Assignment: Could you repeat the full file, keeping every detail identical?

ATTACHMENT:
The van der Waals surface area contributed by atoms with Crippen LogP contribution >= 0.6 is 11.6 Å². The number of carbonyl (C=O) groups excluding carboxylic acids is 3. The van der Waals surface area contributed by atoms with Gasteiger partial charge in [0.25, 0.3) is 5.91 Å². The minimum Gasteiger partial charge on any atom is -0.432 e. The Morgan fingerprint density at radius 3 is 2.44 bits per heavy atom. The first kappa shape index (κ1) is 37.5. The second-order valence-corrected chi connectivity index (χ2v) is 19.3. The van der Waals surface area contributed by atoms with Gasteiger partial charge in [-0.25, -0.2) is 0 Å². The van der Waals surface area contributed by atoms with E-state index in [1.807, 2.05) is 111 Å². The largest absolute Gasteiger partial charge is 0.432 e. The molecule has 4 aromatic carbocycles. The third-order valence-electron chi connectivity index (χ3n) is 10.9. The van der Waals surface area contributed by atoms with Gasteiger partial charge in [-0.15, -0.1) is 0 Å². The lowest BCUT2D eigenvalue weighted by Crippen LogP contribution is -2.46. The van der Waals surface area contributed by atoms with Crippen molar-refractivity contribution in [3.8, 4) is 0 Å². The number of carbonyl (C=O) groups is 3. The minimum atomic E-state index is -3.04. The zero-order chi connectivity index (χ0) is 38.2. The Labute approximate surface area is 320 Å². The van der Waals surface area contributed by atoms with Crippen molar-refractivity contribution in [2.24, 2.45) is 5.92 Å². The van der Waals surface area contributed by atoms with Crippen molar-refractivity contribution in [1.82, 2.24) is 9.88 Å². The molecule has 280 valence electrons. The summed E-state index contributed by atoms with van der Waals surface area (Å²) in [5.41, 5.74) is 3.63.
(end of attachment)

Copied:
The van der Waals surface area contributed by atoms with Crippen LogP contribution >= 0.6 is 11.6 Å². The number of carbonyl (C=O) groups excluding carboxylic acids is 3. The van der Waals surface area contributed by atoms with Gasteiger partial charge in [0.25, 0.3) is 5.91 Å². The minimum Gasteiger partial charge on any atom is -0.432 e. The Morgan fingerprint density at radius 3 is 2.44 bits per heavy atom. The first kappa shape index (κ1) is 37.5. The second-order valence-corrected chi connectivity index (χ2v) is 19.3. The van der Waals surface area contributed by atoms with Gasteiger partial charge in [-0.25, -0.2) is 0 Å². The van der Waals surface area contributed by atoms with E-state index in [1.807, 2.05) is 111 Å². The largest absolute Gasteiger partial charge is 0.432 e. The molecule has 4 aromatic carbocycles. The third-order valence-electron chi connectivity index (χ3n) is 10.9. The van der Waals surface area contributed by atoms with Gasteiger partial charge in [-0.15, -0.1) is 0 Å². The lowest BCUT2D eigenvalue weighted by Crippen LogP contribution is -2.46. The van der Waals surface area contributed by atoms with Crippen molar-refractivity contribution in [3.8, 4) is 0 Å². The number of carbonyl (C=O) groups is 3. The minimum atomic E-state index is -3.04. The zero-order chi connectivity index (χ0) is 38.2. The Labute approximate surface area is 320 Å². The van der Waals surface area contributed by atoms with Crippen molar-refractivity contribution in [2.24, 2.45) is 5.92 Å². The van der Waals surface area contributed by atoms with Crippen molar-refractivity contribution in [1.82, 2.24) is 9.88 Å². The molecule has 280 valence electrons. The summed E-state index contributed by atoms with van der Waals surface area (Å²) in [5.41, 5.74) is 3.63.